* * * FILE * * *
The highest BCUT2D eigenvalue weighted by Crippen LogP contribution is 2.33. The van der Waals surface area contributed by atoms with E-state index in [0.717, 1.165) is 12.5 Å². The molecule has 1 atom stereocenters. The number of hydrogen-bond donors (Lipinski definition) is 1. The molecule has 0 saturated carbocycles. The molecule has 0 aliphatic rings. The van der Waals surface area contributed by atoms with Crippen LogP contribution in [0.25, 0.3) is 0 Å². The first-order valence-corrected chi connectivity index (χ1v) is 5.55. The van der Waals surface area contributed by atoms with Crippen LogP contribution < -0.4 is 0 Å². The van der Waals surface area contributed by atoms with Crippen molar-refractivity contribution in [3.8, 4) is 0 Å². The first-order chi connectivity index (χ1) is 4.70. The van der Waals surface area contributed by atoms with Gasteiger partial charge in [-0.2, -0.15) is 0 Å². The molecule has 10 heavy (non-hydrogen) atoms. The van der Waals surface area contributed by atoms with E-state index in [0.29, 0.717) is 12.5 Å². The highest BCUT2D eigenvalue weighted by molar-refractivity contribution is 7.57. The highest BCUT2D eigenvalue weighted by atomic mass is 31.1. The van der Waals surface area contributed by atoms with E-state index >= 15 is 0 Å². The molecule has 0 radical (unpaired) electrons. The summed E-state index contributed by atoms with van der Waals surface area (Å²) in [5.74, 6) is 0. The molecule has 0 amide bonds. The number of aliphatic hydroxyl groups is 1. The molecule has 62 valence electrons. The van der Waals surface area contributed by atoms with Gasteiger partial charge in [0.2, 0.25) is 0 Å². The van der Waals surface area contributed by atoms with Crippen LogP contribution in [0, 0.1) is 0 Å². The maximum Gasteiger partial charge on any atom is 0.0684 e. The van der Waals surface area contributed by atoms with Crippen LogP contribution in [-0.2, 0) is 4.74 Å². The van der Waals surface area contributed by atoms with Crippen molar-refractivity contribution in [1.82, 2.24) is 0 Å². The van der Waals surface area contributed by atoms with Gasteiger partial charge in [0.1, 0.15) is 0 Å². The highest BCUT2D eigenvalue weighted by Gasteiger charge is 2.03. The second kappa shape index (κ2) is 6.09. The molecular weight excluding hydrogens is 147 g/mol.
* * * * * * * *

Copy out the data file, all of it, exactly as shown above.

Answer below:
The highest BCUT2D eigenvalue weighted by Crippen LogP contribution is 2.33. The van der Waals surface area contributed by atoms with E-state index in [0.717, 1.165) is 12.5 Å². The molecule has 1 atom stereocenters. The number of hydrogen-bond donors (Lipinski definition) is 1. The molecule has 0 saturated carbocycles. The molecule has 0 aliphatic rings. The van der Waals surface area contributed by atoms with Crippen LogP contribution in [0.25, 0.3) is 0 Å². The first-order valence-corrected chi connectivity index (χ1v) is 5.55. The van der Waals surface area contributed by atoms with Crippen LogP contribution < -0.4 is 0 Å². The van der Waals surface area contributed by atoms with Crippen molar-refractivity contribution in [3.8, 4) is 0 Å². The first-order chi connectivity index (χ1) is 4.70. The van der Waals surface area contributed by atoms with Gasteiger partial charge in [-0.2, -0.15) is 0 Å². The molecule has 10 heavy (non-hydrogen) atoms. The van der Waals surface area contributed by atoms with E-state index in [0.29, 0.717) is 12.5 Å². The highest BCUT2D eigenvalue weighted by molar-refractivity contribution is 7.57. The highest BCUT2D eigenvalue weighted by atomic mass is 31.1. The van der Waals surface area contributed by atoms with E-state index >= 15 is 0 Å². The molecule has 0 radical (unpaired) electrons. The summed E-state index contributed by atoms with van der Waals surface area (Å²) in [5.74, 6) is 0. The molecule has 0 amide bonds. The number of aliphatic hydroxyl groups is 1. The molecule has 62 valence electrons. The van der Waals surface area contributed by atoms with Gasteiger partial charge in [0.2, 0.25) is 0 Å². The van der Waals surface area contributed by atoms with Crippen LogP contribution in [0, 0.1) is 0 Å². The maximum Gasteiger partial charge on any atom is 0.0684 e. The van der Waals surface area contributed by atoms with Crippen LogP contribution in [-0.2, 0) is 4.74 Å². The van der Waals surface area contributed by atoms with Crippen molar-refractivity contribution in [1.82, 2.24) is 0 Å². The van der Waals surface area contributed by atoms with Gasteiger partial charge in [0.1, 0.15) is 0 Å². The highest BCUT2D eigenvalue weighted by Gasteiger charge is 2.03. The second kappa shape index (κ2) is 6.09. The molecular weight excluding hydrogens is 147 g/mol.